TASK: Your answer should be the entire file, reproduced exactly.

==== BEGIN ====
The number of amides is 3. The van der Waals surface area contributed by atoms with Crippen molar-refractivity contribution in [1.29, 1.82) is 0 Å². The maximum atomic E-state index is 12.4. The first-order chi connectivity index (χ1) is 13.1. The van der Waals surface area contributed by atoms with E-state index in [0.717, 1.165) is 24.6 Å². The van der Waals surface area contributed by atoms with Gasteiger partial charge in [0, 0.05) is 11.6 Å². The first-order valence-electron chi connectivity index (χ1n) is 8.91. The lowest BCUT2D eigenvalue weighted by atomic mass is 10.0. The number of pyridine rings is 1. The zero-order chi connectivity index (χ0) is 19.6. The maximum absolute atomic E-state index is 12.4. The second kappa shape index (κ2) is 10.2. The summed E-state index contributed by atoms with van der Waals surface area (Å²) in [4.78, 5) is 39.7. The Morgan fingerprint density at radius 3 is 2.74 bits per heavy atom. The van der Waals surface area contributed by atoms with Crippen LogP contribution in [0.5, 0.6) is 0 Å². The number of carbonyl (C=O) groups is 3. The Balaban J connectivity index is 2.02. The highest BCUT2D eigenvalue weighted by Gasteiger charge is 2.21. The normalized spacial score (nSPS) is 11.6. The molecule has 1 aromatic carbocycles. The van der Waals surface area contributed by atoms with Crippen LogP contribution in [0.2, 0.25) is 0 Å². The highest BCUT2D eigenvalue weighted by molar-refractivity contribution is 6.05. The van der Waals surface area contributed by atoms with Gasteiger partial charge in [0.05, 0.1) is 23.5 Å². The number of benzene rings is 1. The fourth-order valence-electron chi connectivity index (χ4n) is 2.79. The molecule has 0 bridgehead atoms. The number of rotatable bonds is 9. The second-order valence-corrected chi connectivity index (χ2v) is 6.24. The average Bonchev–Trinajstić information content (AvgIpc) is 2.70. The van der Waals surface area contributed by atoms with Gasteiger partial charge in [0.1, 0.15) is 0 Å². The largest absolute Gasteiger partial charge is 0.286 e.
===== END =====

The number of amides is 3. The van der Waals surface area contributed by atoms with Crippen molar-refractivity contribution in [1.29, 1.82) is 0 Å². The maximum atomic E-state index is 12.4. The first-order chi connectivity index (χ1) is 13.1. The van der Waals surface area contributed by atoms with E-state index in [0.717, 1.165) is 24.6 Å². The van der Waals surface area contributed by atoms with Gasteiger partial charge in [0, 0.05) is 11.6 Å². The first-order valence-electron chi connectivity index (χ1n) is 8.91. The lowest BCUT2D eigenvalue weighted by atomic mass is 10.0. The number of pyridine rings is 1. The zero-order chi connectivity index (χ0) is 19.6. The maximum absolute atomic E-state index is 12.4. The second kappa shape index (κ2) is 10.2. The summed E-state index contributed by atoms with van der Waals surface area (Å²) in [4.78, 5) is 39.7. The Morgan fingerprint density at radius 3 is 2.74 bits per heavy atom. The van der Waals surface area contributed by atoms with Crippen LogP contribution in [0.5, 0.6) is 0 Å². The number of carbonyl (C=O) groups is 3. The Balaban J connectivity index is 2.02. The highest BCUT2D eigenvalue weighted by Gasteiger charge is 2.21. The normalized spacial score (nSPS) is 11.6. The molecule has 1 aromatic carbocycles. The van der Waals surface area contributed by atoms with Crippen LogP contribution in [0.2, 0.25) is 0 Å². The highest BCUT2D eigenvalue weighted by molar-refractivity contribution is 6.05. The van der Waals surface area contributed by atoms with Gasteiger partial charge in [0.05, 0.1) is 23.5 Å². The number of benzene rings is 1. The fourth-order valence-electron chi connectivity index (χ4n) is 2.79. The molecule has 0 bridgehead atoms. The number of rotatable bonds is 9. The second-order valence-corrected chi connectivity index (χ2v) is 6.24. The average Bonchev–Trinajstić information content (AvgIpc) is 2.70. The van der Waals surface area contributed by atoms with Gasteiger partial charge in [0.1, 0.15) is 0 Å². The largest absolute Gasteiger partial charge is 0.286 e.